Interdisciplinary approaches are needed to sustainably resolve environmental problems. Our visionary faculty and passionate students make this possible at Cornell.

We explore the past, consider the present and plan the future.

We contrast modern and ancient cities, as in this distant view of St. Louis from Monks Mound, central structure of the largest city of the Mississippian culture that prevailed across the eastern U.S. for centuries, prior to European colonization.

We span boundaries between humans and sensitive environments.

We work to understand the capacity for humans to share the earth with the vast diversity of all living things. This sign at the Guadalupe-Nipomo Dunes Complex in coastal California alerts beachgoers to nesting California least terns and Western snowy plovers.

We get our feet wet.

We aim to experience all kinds of environments in all kinds of weather. We are ready to look at what thrives, whether the weather is hot, cold, wet or dry.

We go where decisions are made.

Each year our students meet and work with decision-makers in New York City, Washington D.C., Bonn and throughout the world. Here we meet with Oregon Senator Jeff Merkley.

We explore food security across the globe. 

Food sold in this Kuala Lumpur, Malaysia outdoor market reflects the multiple contrasts of food availability throughout the world.

We examine how cultural practices develop.

This advertisement in Beijing, China was part of a campaign to stop the illegal trade of ivory.

We evaluate restored habitats. 

We examine altered biophysical processes in disturbed landscapes, such as this clear-cut forest in coastal Oregon, along with the economic impact of boom-and-bust natural resource extraction on nearby communities.

We compare inequities associated with environmental degradation.

This sewer outfall in the shadow of the U.S. Capitol highlights the issue of environmental justice and communities that disproportionately experience environmental degradation.

We engage the arts to understand people and their environments.

We use literature, art, music and forms of human expression that impact knowledge and action to reflect upon divergent visions grounded in human imagination, narration, reflection, and persuasion. “Water Dreaming at Kalipinypa” (copyright The Estate of Johnny Warangkula, courtesy of The Aboriginal Artist's Agency) was created by Australian aboriginal artist Johnny Warangkula. This and many other works by Warangkula focused on Kalipinypa, a location where water – a scarce resource in the central Australian desert – gathers after infrequent storms.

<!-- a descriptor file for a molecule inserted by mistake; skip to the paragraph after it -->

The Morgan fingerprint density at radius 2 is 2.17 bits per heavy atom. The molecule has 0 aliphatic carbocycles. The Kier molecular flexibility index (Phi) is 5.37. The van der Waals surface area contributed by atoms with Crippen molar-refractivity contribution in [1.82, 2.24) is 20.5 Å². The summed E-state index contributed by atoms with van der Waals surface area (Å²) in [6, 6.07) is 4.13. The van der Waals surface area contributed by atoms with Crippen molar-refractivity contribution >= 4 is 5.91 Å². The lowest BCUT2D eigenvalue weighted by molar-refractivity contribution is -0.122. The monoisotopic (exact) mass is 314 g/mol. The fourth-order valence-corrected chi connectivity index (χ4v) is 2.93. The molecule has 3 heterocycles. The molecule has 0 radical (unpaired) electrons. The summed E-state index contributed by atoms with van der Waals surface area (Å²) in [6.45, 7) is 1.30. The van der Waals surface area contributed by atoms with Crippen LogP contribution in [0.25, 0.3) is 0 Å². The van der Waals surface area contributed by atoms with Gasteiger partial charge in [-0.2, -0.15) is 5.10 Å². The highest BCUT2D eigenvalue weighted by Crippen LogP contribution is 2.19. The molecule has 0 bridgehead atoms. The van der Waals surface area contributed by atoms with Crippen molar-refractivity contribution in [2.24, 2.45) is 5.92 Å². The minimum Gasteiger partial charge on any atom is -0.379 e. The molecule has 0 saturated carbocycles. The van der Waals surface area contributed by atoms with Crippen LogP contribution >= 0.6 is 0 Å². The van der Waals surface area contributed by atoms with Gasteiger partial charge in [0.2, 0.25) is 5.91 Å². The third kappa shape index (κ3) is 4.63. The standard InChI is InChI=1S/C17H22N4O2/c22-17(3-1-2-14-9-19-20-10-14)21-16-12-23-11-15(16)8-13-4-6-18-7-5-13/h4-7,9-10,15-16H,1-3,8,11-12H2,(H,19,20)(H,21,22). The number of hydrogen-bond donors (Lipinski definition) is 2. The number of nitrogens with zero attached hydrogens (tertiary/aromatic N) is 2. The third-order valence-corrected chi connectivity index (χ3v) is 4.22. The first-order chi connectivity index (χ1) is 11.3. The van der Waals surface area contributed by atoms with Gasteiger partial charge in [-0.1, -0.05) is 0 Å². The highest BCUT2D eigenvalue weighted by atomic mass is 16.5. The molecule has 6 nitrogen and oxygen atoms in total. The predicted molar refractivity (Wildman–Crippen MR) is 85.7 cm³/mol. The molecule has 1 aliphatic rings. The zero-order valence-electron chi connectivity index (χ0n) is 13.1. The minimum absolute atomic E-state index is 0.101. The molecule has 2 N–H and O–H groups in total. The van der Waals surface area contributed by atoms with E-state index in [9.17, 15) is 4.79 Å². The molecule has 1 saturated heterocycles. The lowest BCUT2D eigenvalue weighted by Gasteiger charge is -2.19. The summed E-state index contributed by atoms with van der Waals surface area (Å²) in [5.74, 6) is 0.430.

Distant view of St. Louis from Monks Mound
Warning sign on beach dune that reads "Do Not Enter"
Students seining river
A group of students in a conference room with Oregon Senator Jeff Merkley.
A woman stands in front of a container of fish at a Kuala Lumpur, Malaysia outdoor market.
Man crosses his arms in an "X" pattern in an advertisement in Beijing against the illegal trade of ivory.
A small hillside covered in harvested timber and protected tree plantings
Warning sign near sewer overflow area in Washington DC
Art by Johnny Warangkula

Environment & Sustainability news

earth's horizon as seen from space

News

New Jeep ad supports Carl Sagan Institute initiative
The company’s advertisement for its new Wrangler 4XE plug-in hybrid features the late Cornell astronomer Carl Sagan’s famous “Pale Blue Dot” monologue and images. And how it benefits CSI: For every view of the ad on Jeep’s YouTube channel, a...
  • Earth and Atmospheric Sciences
  • Environment
  • Nature

News

Grants fund community-engaged learning curricula

The Office of Engagement Initiatives (OEI) recently awarded Engaged Curriculum Grants to 19 teams of faculty and community partners that are developing community-engaged learning courses, majors and minors across the university. This year’s...

  • American Indian and Indigenous Studies Program
  • Community and Regional Development Institute
  • Cornell Cooperative Extension
Bioswale at Cornell Botanic Gardens

News

Sustainable Landscapes Trail offers virtual tour
Cornell’s Sustainable Landscapes Trail now can be explored virtually, in a new narrated video tour from Cornell Botanic Gardens. The 16 sites on the trail promote open spaces, natural areas and landscapes with unique sustainability features that...
  • Cornell Botanic Gardens
  • Plants
  • Environment
large wind turbines in the middle of the ocean with a boat floating nearby

News

Grant supports development of efficient offshore wind farms
A new research project – led by Rebecca J. Barthelmie, professor in the Sibley School of Mechanical and Aerospace Engineering, and Sara C. Pryor, professor of Earth and Atmospheric Sciences in the College of Agriculture and Life Sciences – is...
  • Atkinson Center
  • Earth and Atmospheric Sciences
  • Development
Water droplet falling

Spotlight

Waterless world
For decades, everyone from the United Nations to the New York Times quoted the same agricultural statistic: “70 percent of all the world’s food is produced by small-scale farmers.” Working in international development in places like Cambodia...
  • Department of Global Development
  • Global Development
  • Water